Most artists who have as much buzz and as many awards as Molly Tuttle, already have several full length albums to their credit. This is her first. If you were lucky enough to be at her album release show at the Basement East last Wednesday you could tell this was something special. The crowd was mostly musicians, songwriters and industry types because they already knew this was going to be something special. The mood was electric.
Tuttle was named “Instrumentalist of the Year'” at the 2018 Americana Music Awards solely on the strength of her debut EP, Rise, and is also a two-time winner of the IBMA’s “Guitar Player of the Year” award. Her guitar playing style is mesmerizing and might be described as somewhere between Billy Stings (her one time roommate) and Leo Kottke. Her roots are firmly planted in bluegrass having been part of her families bluegrass band, but her new album When You’re Ready seems to edge a little closer to mainstream. So often players with her level of skill just knock you over the head with it yet Tuttle saves it for well placed intense moments in the right songs making it so much more enjoyable.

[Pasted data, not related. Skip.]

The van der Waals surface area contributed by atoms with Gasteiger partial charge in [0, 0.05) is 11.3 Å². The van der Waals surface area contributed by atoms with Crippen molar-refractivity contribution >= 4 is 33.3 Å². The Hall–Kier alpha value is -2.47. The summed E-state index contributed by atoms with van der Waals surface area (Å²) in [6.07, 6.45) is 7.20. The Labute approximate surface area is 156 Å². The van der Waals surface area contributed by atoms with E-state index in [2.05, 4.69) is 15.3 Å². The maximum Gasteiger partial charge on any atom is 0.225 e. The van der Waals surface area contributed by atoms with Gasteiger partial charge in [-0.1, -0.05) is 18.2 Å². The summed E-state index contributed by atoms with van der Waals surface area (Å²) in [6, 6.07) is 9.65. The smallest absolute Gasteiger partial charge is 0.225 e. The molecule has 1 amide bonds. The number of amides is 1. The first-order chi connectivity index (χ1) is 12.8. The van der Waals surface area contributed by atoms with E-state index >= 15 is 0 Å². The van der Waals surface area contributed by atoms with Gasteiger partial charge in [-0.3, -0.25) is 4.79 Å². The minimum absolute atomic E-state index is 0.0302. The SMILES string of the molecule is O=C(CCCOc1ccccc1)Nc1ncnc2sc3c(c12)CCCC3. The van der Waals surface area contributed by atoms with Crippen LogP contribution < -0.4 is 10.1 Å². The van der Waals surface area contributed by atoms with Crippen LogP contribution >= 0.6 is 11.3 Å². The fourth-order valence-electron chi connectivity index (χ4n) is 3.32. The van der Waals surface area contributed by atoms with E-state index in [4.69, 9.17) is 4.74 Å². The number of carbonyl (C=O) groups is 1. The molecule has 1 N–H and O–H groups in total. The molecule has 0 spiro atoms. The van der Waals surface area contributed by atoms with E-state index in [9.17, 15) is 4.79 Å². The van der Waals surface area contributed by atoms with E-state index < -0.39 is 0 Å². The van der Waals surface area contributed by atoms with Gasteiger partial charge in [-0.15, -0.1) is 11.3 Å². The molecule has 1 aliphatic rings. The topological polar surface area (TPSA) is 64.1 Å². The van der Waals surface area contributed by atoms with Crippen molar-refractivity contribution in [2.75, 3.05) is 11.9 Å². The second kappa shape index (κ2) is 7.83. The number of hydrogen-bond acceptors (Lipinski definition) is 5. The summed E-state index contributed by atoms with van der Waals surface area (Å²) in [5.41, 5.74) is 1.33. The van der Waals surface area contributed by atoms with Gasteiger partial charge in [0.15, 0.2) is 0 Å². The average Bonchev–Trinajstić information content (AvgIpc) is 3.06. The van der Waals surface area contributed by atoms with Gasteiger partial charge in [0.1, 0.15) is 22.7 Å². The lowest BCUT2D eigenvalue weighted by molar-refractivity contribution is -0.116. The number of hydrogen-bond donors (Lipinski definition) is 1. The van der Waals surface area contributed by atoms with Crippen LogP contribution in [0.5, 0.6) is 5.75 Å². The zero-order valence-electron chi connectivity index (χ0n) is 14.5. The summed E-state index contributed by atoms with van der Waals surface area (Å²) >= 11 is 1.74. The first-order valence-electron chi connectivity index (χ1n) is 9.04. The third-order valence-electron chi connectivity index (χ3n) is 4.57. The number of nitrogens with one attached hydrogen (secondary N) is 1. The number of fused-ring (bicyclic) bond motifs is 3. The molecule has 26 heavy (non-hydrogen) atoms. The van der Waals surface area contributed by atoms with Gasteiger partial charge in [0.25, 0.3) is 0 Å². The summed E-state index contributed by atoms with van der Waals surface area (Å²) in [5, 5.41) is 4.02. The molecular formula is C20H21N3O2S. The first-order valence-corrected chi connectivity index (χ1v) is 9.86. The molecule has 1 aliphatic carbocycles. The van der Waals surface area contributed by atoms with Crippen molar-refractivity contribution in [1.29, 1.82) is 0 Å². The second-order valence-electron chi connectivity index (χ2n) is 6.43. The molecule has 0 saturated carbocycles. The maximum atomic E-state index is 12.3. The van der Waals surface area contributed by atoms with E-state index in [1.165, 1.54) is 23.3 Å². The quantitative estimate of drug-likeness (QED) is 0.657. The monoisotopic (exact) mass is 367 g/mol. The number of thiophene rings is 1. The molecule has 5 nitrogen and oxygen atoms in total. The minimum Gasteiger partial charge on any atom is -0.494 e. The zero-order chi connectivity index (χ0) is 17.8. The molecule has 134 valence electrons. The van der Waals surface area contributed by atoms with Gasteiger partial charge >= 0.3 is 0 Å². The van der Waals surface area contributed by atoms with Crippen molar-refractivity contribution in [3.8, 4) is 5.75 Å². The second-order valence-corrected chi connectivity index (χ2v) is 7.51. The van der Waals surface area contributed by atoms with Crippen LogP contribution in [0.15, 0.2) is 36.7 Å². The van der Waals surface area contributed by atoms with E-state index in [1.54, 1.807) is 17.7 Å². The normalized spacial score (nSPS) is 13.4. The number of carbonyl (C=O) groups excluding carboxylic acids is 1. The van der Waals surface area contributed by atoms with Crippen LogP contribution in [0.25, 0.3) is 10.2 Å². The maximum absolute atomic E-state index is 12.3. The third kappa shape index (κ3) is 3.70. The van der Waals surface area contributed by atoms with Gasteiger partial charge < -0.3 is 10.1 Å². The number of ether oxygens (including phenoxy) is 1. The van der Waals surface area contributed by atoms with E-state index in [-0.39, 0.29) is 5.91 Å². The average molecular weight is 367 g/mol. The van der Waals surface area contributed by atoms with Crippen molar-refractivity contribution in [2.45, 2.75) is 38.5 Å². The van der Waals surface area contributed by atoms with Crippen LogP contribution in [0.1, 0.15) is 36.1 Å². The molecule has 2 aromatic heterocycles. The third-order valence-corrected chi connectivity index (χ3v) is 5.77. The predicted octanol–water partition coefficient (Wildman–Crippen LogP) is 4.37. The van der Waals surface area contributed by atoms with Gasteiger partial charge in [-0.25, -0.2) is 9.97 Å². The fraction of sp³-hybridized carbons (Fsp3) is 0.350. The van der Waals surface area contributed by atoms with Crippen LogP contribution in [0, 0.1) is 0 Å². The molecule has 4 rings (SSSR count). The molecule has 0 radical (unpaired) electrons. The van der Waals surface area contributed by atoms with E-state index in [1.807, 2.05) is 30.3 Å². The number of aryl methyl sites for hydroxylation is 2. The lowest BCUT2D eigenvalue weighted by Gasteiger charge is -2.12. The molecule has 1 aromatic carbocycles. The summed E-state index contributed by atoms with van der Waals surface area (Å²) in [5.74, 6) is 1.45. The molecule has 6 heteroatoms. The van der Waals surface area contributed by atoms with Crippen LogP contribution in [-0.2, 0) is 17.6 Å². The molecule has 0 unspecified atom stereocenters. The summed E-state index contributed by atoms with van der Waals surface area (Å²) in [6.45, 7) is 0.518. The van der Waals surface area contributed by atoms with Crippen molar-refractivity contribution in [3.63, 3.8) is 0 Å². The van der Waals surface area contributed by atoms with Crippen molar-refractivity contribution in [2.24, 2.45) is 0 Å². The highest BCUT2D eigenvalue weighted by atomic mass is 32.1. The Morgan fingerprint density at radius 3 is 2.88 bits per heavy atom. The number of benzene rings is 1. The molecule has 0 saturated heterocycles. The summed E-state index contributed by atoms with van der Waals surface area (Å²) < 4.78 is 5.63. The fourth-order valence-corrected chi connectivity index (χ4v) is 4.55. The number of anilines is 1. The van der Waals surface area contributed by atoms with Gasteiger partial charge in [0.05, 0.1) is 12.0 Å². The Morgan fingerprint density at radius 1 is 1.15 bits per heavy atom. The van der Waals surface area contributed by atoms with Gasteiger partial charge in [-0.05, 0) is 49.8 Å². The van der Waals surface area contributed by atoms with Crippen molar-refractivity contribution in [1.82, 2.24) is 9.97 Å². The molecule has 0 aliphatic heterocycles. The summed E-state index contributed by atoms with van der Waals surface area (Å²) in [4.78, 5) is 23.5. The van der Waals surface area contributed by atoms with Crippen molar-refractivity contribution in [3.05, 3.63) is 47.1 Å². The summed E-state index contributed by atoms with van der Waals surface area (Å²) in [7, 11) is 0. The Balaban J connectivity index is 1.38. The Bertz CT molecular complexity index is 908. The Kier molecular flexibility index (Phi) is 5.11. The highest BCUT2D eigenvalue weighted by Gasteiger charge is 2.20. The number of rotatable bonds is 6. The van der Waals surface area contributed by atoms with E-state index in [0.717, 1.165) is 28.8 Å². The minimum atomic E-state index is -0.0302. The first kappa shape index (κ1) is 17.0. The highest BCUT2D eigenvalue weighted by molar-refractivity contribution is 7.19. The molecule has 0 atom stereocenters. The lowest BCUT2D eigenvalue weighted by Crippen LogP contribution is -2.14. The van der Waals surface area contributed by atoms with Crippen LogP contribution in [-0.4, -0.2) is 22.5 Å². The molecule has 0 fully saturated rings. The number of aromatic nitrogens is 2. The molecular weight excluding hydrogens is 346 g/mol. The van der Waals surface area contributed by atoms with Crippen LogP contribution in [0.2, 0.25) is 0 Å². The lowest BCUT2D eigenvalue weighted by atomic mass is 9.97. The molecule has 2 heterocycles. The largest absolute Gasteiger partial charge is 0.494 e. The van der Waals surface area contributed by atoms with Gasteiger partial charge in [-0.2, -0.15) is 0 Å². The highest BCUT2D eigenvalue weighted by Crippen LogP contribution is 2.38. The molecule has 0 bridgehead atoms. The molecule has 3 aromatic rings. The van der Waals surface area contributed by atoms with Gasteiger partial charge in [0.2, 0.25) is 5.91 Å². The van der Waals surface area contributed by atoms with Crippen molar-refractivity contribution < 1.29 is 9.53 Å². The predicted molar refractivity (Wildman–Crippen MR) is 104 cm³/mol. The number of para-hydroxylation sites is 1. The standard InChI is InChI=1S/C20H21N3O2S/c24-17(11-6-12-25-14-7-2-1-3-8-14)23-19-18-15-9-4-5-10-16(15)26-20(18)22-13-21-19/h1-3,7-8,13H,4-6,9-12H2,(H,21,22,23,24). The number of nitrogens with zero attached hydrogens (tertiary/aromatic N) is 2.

After opening act Maya de Vitry finished up her acoustic set, Tuttle came out with a full band including “East Nashville Staple” Anthony DeCosta on guitar and keyboards. Her producer Ryan Hewitt was on the board just as he was for the album. “Million Miles Away,” one of several stand out songs and cowrites from the album, was started by Steve Poltz for Jewel but never finished. Jewel’s loss was Tuttle’s gain in this heartfelt break-up song. On the album the song features Jason Isbell on backing vocals. Besides playing songs from the new album Tuttle also mixed in a few old songs including “Good Enough” and Super Moon” from her EP Rise. Her cover of the Townes Van Zandt song “White Freightliner Blues” again wowed the crowd with her Claw hammer style guitar picking.
The 26-year-old Berklee graduate had the audience in the palm of her hand when she got to the last song “Take The Journey” which truly showcased everything, the band, her voice and her flat picking skills. For her one encore Tuttle made Neil Young’s “Helpless” her own.
What we seem to be witnessing is the slow, steady, well planned, deliberate ascent to stardom. If you missed the album release show you can catch Tuttle at the Opry tomorrow night. You won’t be sorry.